Courtesy of Canadian Apparel Magazine:
Partnering with the National Institute of Animal Health, the textile division of Shikibo, a Japanese firm, has developed a bird flu blocking fabric.
The fabric, ‘Flutect’, has been proven to block to spread of bird influenza by 99.9%, its developers claim. Flutect can apparently function for 50 washes and stop the spread of the virus within ten minutes of exposure. Uniforms, masks, filters, jackets and lab coats containing the fabric will be available from 2007 onwards.
And speaking of birds and fabric, clothing made of feather and rice fabrics may be on the horizon. Scientists at the University of Nebraska are developing fabrics from agricultural wastes as a way of reducing the use of petroleum-based fabrics. The feather-based fabric will resemble wool, while the rice straw fabric will look and feel more like linen or cotton, according to the researchers Yiqi Yang and Narendra Reddy.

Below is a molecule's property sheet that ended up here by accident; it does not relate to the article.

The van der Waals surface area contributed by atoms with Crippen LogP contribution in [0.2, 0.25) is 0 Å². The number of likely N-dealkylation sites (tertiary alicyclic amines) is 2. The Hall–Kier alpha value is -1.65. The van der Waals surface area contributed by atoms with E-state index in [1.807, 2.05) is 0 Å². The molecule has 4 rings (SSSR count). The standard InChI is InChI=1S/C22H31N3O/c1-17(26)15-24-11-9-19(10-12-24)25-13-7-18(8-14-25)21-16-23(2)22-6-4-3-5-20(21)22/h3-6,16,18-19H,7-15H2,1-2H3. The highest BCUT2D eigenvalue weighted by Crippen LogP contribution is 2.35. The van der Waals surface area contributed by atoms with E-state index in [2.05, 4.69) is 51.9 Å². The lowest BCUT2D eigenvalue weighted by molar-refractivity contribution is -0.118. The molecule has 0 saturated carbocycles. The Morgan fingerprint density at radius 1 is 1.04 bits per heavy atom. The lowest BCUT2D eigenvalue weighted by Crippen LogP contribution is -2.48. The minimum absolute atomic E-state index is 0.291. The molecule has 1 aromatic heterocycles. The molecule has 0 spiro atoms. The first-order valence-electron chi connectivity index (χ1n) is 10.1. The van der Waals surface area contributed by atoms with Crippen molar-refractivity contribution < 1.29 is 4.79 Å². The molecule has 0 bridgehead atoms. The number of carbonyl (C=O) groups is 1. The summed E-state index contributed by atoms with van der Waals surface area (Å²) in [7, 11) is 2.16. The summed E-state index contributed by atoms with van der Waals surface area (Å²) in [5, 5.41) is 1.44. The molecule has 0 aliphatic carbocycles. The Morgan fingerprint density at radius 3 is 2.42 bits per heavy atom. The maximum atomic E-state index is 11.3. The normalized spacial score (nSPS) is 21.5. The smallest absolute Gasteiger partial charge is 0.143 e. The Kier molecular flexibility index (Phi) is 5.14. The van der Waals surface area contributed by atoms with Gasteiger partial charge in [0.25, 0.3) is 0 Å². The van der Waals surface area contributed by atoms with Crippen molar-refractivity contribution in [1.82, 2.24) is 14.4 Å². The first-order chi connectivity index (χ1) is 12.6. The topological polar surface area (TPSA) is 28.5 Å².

With millions of tons of chicken feathers and rice straw available worldwide each year, these agricultural wastes represent an abundant, cheap and renewable alternative to petroleum-based synthetic fibers…And unlike petroleum-based fibers, these agro-fibers are biodegradable.
Rice fabrics are the most developed of the two fabric concepts to date. Rice straw consists of the stems of the rice plant that are left over after rice grains are harvested. Like cotton and linen, rice straw is composed mostly of cellulose.
Chicken feathers are composed mostly of keratin, the same type of protein that is found in wool. The researchers are particularly interested in the barbs and barbules, the thin, filamentous network that forms the fluffy parts of the feather. These structures have a sturdy honeycomb architecture containing tiny air pockets that make the filaments extremely lightweight and resilient. Those properties offer the potential for developing fabrics that have lighter weight, better shock absorption and superior insulation — properties that may represent an improvement over wool
Using a special combination of chemicals and enzymes, a process that is now under patent review, Yang and Reddy developed fibers from the straw. The properties of the fibers indicate that the fibers are capable of being spun into fabrics using common textile machinery. The resulting fabric will have an appearance similar to cotton or linen.
Read more at Wired.